Transformed by his relationship with a therapist and a desire to redeem his old life, Outlaw was released and returned to New Haven in 2008. He got a job at Dunkin Donuts and has since dedicated himself to mentoring young people and promoting non-violence.

About Charles Barber

Charles Barber is a Writer in Residence at Wesleyan University and a Lecturer in Psychiatry at Yale. In addition to Citizen Outlaw, he is the author of Songs from the Black Chair, a memoir, and Comfortably Numb: How Psychiatry is Medicating a Nation. He has written widely on mental health and criminal justice issues in popular and scholarly publications, including The New York Times, The Washington Post, Salon, The Nation and Scientific American Mind. He was educated at Harvard and Columbia.

As a criminal justice researcher at The Connection Institute, he co-designed a study funded by the Department of Justice involving the hiring of former prisoners as counselors in a halfway house. The intervention resulted in dramatically lower criminal recidivism and was named the Outstanding Criminal Justice Program in the Northeast by the National Criminal Justice Association.

Charles and William met weekly for five years to create Citizen Outlaw.


  • About the Nathaniel L. Nathanson Memorial Lecture Series

    This lecture series was established in 1984 to honor Nathaniel L. Nathanson, an esteemed law professor who devoted his life to the law and legal education. The series brings distinguished speakers to the University of San Diego to discuss issues of national significance.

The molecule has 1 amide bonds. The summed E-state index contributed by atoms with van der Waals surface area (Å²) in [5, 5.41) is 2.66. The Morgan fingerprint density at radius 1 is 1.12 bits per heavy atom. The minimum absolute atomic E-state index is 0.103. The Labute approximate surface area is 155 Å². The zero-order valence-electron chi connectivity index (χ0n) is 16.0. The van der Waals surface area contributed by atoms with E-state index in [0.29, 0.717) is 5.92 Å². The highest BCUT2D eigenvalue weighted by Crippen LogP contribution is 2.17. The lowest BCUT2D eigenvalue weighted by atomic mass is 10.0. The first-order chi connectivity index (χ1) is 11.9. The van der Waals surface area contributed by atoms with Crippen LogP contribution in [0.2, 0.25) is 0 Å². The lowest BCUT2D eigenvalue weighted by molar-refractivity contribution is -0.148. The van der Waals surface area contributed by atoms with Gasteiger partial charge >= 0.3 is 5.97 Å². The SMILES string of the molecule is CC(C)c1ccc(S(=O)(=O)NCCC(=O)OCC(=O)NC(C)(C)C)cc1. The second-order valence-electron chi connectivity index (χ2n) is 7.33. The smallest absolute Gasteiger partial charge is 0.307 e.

Nathanson, a graduate of Yale University, Yale Law School and Harvard Law School, served as law clerk to the Honorable Julian Mack of the U.S. Court of Appeals for the Second Circuit, as well as to the Honorable Louis D. Brandeis of the Supreme Court of the United States. He taught law at Northwestern University School of Law from 1936 to 1977, where he was named professor emeritus. That same year, he was named a distinguished professor of law at the University of San Diego. He spent alternate semesters at the two law schools until his death in 1983. Also receiving the benefit of his wisdom were Stanford University, Rutgers University, the University of Washington, Arizona State University and the University of Tokyo.

    Nathanson was best known for his work in the areas of administrative law, constitutional law, civil liberties, international law and human rights. In these and other areas, he authored or served as editor of seven books and published almost 100 major articles, reviews and papers. He continued to pursue these interests through service to government, the American Society of Legal Studies, the American Academy of Arts and Sciences, the Constitutional Convention of Palau, the American Civil Liberties Union and the Anti-Defamation League of B’nai B’rith.

    The University of San Diego greatly benefited from the presence of this eminent professor and is pleased to present this lecture series in his memory.

  • Selected Media Coverage

    J​uneboy Hits the Big Time, New Haven Independent, November 15, 2019

    From Poverty To Incarceration To Redemption​, WNPR, November 14, 2019